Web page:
Many people worry about how their retirement savings will be affected by bankruptcy. There are basically 3 issues here:
The good news is that you won’t lose your already earned benefits, it is fine if you just started saving for retirement or increased your retirement savings rate just prior to filing bankruptcy, and contributions to retirement savings are allowed during the pendency of either a Chapter 7 or Chapter 13 bankruptcy.
So, there’s really not much bad news when it comes to retirement. But, to expound a bit, understand that our public policy in general is to encourage people to save money for retirement. For everyone, not just those filing bankruptcy, there are incentives to save: tax savings, reduction of your Adjusted Gross Income that will allow you to qualify for other benefits (like the recent CARES Act Covid-19 stimulus and child tax credits), incentives for employers to match your contributions, etc.
Then, in addition to those benefits, people who are contemplating bankruptcy get the added benefit of keeping all of their retirement savings that are held in an ERISA qualified retirement plan. There are very limited exemptions for cash or money in a regular bank account to allow a person filing bankruptcy to retain those funds. But, in every state, there is an unlimited exemption for money in an ERISA-qualified retirement account. Here’s an example: let’s say you are a Kansas resident, and you file bankruptcy with $1,500 in your checking account and $5 million in your 401(k) at work. The trustee will make your turn over that $1,500 that was in your checking account on the day of filing. But, the $5 million in your 401(k) account? Yours to keep. Seems crazy, but it is true.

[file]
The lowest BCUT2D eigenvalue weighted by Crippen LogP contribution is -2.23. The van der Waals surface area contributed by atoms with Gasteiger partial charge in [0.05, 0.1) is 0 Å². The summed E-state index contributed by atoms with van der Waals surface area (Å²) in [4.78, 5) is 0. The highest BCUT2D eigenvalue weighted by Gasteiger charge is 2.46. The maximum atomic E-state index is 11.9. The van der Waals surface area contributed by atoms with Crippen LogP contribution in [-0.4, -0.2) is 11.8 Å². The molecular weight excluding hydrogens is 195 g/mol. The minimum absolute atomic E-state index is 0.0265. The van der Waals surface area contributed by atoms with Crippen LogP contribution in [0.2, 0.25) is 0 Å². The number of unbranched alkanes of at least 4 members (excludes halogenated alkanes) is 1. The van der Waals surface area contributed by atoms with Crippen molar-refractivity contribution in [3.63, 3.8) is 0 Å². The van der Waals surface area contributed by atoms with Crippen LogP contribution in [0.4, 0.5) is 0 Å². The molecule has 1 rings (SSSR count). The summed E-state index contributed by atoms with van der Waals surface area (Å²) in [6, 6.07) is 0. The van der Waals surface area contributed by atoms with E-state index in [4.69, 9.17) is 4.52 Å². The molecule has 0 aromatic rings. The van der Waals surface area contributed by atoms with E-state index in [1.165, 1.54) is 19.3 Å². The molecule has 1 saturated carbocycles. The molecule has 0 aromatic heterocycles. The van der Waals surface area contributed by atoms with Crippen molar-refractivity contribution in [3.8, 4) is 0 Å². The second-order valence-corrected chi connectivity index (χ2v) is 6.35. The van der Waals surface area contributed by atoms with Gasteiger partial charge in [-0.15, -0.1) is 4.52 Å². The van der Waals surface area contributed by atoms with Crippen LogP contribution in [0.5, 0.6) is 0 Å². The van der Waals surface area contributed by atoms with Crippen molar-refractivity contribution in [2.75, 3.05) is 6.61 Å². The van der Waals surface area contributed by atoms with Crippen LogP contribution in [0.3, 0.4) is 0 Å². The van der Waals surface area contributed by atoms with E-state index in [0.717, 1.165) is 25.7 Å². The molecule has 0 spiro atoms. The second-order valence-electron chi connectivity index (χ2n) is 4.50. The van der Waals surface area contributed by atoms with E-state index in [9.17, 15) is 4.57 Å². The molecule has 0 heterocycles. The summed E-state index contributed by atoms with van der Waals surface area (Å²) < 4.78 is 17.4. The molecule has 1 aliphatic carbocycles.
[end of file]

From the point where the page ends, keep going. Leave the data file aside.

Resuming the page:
In both the Chapter 7 and Chapter 13 means testing, involuntary retirement plan contributions (think union or government pension plans) are counted as deductions from income. In Chapter 13 cases, voluntary retirement plan deductions (think 401(k) or 403(b) retirement plans) are also allowed as deductions from income. In Chapter 13 cases, the means test relies on your earnings from the past 6 months to determine your income, but your deductions from income are based on expected expenses. What that means is that if you increased your 401(k) plan contributions from say 5% to 12% of your income shortly before filing, then you get to take that 12% contribution as a deduction. Now, there are good faith limits to that – you can’t just up your contributions a week or two before filing and expect no one will object to that. But, if you increased those contributions a couple of months before filing, then there is a really good chance that the increased contribution will be allowed as a deduction.
What about increasing your 401(k) contribution while your bankruptcy is still going on? Is that going to cause a problem? Is it even allowed? The answer is not only “yes”, but it is encouraged. If you are willing to put money away for retirement, the laws are designed so that you benefit tremendously.
If you need advice regarding your financial situation, please contact our office at 913-422-0909.